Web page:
Ricochet is the best place on the internet to discuss the issues of the day, either through commenting on posts or writing your own for our active and dynamic community in a fully moderated environment. In addition, the Ricochet Audio Network offers over 50 original podcasts with new episodes released every day.
The past several weeks has seemed a bit unreal as other parts of the world have been subsumed by Covid-19. Stories of overwhelmed hospitals coupled with social media reports of people who got it and didn’t even realize they had it until the symptoms had passed. After all that time, reality came home.
My wife and I watched the news as the Mayor of Charleston announced he would be proposing to the city council a citywide ordinance for people to stay in their homes for two weeks as the current growth stage of the virus began to run itself up the curve in South Carolina. We knew that the odds of it not passing was slim to none but fortunately had already been well-stocked with food for hurricanes and the like. Earlier that same day we’d gotten bad news. My line of work is small business I.T. The countdown until we were all stuck in our homes was obvious more than week ago so our clients started getting ready to work from home. One such client had an employee that had a personal computer that needed to be fixed before she could use it for work and for her kids to use it for school. After working on it over a weekend and returning it to her we found that she couldn’t get it to work with a monitor she’d bought just for the occasion. I’d told her I’d meet her the next day at her job so I could test it out and figure out what was wrong. After speaking with her Monday evening to schedule that I got a text the next day saying she’d called in sick and that I didn’t have to come. Turns out she had flu-like symptoms without congestion in her nose, a bad sign. Could I now have the virus? How long was I with her when I dropped it off? Did I touch my face? Did I wash my hands? What do I do now?
As it turns out, none of that really mattered. I’d likely already been exposed, and so had my wife. She had been experiencing a dry cough that she thought was allergies, it’s nearly spring in Charleston, after all, half the air is pollen at this point. This morning, Wednesday, we both had a cough and a slight weight on our chests when we took a breath, and while she ran a low fever I was running under the norm 98.6 and was feeling a little lightheaded. The more we talked the more we figured we should reach out to our medical network over the internet to see what they thought. A few minutes on an internet video chat with a doctor and we heard the words we were worried about. “Ma’am, with your symptoms we think you should be tested for covid-19.” I would have to make my own video call, but it probably wouldn’t matter at this point.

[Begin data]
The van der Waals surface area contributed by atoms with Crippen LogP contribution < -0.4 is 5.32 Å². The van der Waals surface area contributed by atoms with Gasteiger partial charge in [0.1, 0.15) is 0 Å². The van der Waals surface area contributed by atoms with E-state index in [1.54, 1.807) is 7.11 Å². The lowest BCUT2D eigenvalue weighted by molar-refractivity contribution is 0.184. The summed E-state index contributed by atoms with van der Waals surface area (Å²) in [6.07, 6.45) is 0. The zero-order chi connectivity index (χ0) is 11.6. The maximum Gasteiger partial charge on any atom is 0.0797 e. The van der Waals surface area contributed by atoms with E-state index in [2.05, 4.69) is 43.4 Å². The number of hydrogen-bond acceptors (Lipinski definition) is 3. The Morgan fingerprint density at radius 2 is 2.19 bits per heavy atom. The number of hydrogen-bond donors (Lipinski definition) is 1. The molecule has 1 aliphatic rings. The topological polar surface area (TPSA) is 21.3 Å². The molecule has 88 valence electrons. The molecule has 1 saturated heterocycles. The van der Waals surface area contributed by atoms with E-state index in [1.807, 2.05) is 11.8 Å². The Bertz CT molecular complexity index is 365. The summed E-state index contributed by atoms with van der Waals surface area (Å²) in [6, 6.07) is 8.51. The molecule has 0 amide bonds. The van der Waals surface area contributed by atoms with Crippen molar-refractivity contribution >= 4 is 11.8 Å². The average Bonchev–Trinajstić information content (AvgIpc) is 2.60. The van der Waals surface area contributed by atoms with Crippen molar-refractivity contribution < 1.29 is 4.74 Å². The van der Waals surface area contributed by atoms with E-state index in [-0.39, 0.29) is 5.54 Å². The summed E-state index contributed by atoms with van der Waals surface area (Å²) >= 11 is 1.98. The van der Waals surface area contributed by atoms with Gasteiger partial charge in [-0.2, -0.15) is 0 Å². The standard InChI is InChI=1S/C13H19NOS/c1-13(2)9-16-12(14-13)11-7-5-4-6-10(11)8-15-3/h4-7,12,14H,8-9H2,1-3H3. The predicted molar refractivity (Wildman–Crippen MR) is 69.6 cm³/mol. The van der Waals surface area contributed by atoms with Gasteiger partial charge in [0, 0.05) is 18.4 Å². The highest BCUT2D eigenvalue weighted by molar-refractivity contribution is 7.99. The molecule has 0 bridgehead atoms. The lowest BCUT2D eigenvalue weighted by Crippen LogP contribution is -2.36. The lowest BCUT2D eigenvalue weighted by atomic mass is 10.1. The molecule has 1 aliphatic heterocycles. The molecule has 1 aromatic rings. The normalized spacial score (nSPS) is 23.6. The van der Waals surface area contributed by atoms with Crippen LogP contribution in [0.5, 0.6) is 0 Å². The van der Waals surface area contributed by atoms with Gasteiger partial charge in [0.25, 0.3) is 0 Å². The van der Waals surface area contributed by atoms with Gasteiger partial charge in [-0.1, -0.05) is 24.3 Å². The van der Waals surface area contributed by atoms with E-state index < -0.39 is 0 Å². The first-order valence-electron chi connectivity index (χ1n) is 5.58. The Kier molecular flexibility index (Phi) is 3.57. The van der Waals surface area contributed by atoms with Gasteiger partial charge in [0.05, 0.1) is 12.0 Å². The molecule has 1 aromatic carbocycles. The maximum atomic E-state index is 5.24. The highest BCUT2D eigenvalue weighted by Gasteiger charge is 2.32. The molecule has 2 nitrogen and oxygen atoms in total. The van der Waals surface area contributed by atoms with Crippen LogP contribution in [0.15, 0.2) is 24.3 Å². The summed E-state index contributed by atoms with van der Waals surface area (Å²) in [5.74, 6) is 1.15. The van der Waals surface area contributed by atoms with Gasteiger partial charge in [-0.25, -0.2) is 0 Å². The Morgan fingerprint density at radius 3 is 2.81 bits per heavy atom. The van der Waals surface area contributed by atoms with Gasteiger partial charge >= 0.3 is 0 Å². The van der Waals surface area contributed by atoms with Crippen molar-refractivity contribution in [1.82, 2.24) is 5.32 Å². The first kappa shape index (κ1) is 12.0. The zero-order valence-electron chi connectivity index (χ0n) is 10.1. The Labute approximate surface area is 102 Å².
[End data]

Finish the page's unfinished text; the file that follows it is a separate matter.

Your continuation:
Like something out of a movie, the doctor described what she needed my wife to do. Wash up and head to an address on Rivers Ave, not the hospital. She wanted us to know that the people she would meet would be in full hazmat-like suits. Don’t get out of your car, follow their instructions, do not stop anywhere else to or from the location. Most importantly, from this point forward, no one is to leave your house for a week or until the results come in. Not to the pharmacy, not to the grocery store, nowhere. You are quarantined. We knew beforehand that was how it worked, but we also weren’t sure if what we were worried about was just in our heads or not. We also knew that tests were scarce and were pretty sure they were only testing people they really thought had the virus, and now my wife was going to be tested. Since we have three children she had to go on her own. After she left I took another call from a client who was in a panic about their computer and I found myself scrambling for the “customer service” attitude that I turn on when I take such calls. I struggled not to say, “Your laptop won’t connect to your Wi-Fi? Wow, that’s terrible, my wife just left to go get tested for covid while I sit at home coughing watching my kids entertain themselves. I hope you survive this…” Fortunately, I found my inner professional and took care of my client. Paychecks are even more important now.
My wife and I are young, nearing our forties and if we truly have covid-19 we’ll likely be fine, so long as we don’t get something else along with it. At the same time, it’s surreal. We are now likely part of the pandemic, a statistic. We can’t leave our home for the fear that if we have it we might infect someone who could potentially die from it. We’re well-stocked now but if it turns out we’re infected we’ll have to depend on other people at some point to bring us some of the staples as we run out of them. I’d never really thought that I’d find myself sitting in my house under quarantine. My wife and I are not scared, but we are worried. The virus runs the gamut on severity, and while it tends not to infect children we know it still can. Knowing all of that, all we can do…is wait.Published in